Liu Xiaodong, Crazy Mess #3, oil on canvas, 33 x 38 cm, c. 2012
"Society and art’, he says, ‘should be like breathing – one breathes in and the other breathes out"
This World War I veteran wore his uniform to enter Santa Anita Park assembly center. He joined other people of Japanese ancestry evacuated from the West Coast during World War II.
Dorothea Lange took this photograph on April 5, 1942.
Just a few weeks before, on February 19, 1942, President Roosevelt had signed Executive Order 9066. The War Department used this order almost exclusively to intern thousands Americans of Japanese descent until the order was rescinded in 1944.
Today is the Day of Remembrance for Japanese Americans interned during WWII. Read more about the Executive Order 9066 on the OurPresidents Tumblr.
Image: National Archives, 210-G-3B-424
More than a century has passed since a photographic journey explored Native Americans with such a broad scope and in this amount of detail. In 1906, photographer Edward S. Curtis was commissioned by J.P. Morgan to capture the “disappearing” race.
In 2014, to change perceptions about Native Americans, photographer Matika Wilbur believes we have to update the kind of imagery we’re looking at when we think of her race. It’s a beautiful — and important — idea.
Artist Jin Joo Chae, who was featured this past fall in our News/Prints: Printmaking & the Newspaper show
Acknowledging & Apologizing for the Overthrow of the Kingdom of Hawaii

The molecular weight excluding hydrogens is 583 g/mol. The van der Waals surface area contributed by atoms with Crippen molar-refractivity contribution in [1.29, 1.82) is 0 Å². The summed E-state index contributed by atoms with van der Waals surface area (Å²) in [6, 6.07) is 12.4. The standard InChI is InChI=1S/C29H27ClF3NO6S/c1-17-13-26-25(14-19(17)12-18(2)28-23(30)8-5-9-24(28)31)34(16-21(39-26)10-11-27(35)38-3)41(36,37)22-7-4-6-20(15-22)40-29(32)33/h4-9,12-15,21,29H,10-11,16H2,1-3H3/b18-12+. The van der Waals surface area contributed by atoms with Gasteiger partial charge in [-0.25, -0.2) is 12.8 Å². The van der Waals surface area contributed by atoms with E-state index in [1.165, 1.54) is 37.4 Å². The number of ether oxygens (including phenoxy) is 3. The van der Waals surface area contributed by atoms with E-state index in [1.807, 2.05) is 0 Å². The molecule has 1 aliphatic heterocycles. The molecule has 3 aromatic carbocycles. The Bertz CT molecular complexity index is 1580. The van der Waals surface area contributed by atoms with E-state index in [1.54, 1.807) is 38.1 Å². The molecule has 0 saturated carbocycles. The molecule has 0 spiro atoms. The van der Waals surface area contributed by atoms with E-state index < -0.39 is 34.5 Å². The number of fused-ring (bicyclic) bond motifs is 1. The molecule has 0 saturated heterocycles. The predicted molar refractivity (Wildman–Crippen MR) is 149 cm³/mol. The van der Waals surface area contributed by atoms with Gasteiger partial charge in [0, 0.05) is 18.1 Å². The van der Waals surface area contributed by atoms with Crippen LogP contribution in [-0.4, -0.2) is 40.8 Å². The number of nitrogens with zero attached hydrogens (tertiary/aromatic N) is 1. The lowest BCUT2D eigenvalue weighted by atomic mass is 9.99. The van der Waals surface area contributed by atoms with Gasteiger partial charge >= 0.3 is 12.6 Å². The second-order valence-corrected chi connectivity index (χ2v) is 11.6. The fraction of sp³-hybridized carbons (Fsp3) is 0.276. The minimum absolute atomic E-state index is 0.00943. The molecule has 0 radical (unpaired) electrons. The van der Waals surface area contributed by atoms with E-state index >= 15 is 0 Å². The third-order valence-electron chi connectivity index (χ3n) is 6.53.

President William Jefferson Clinton signing Public Law 103-150 in the Oval Office at the White House in Washington, D.C., 11/23/1993. The resolution acknowledged the 100th anniversary of the January 17, 1893 overthrow of the Kingdom of Hawaii and offered an apology to Native Hawaiians on behalf of the United States for the overthrow of the Kingdom of Hawaii. Vice President Albert Gore, Senators Daniel K. Inouye and Daniel K. Akaka and Representatives Patsy T. Mink and Neil Abercrombie are present. The image was photographed by Sharon Farmer.
For more context on the annexation of Hawaii, be sure to see:
In Indian civilization I am a Baptist, because I believe in immersing the Indians in our civilization and when we get them under holding them there until they are thoroughly soaked. –Richard Henry Pratt
In 1875, seventy two Plains Indians were captured at Fort Sill, Oklahoma, and exiled to Fort Marion in St. Augustine, Florida, where they were subjected to military methods of ‘Indian assimilation’ under the direction of Lt. Richard Henry Pratt. Four years later, Pratt secured the permission of officials in the U.S. government to use a deserted military base in Carlisle, Pennsylvania, as the site of a school, and thus began the Carlisle Indian Industrial School. The Carlisle School was the first off-reservation Indian boarding school, and it became a model for Indian boarding schools everywhere. It was in operation from 1879 to 1918, and during that time more than 10,000 students passed through its doors.
This print/drawing was created for a 72-artist project called Re-Riding History, curated by Emily Arthur, Martin Begaye, and John Hitchcock. Watch this space for news about where the project will be shown in the months ahead.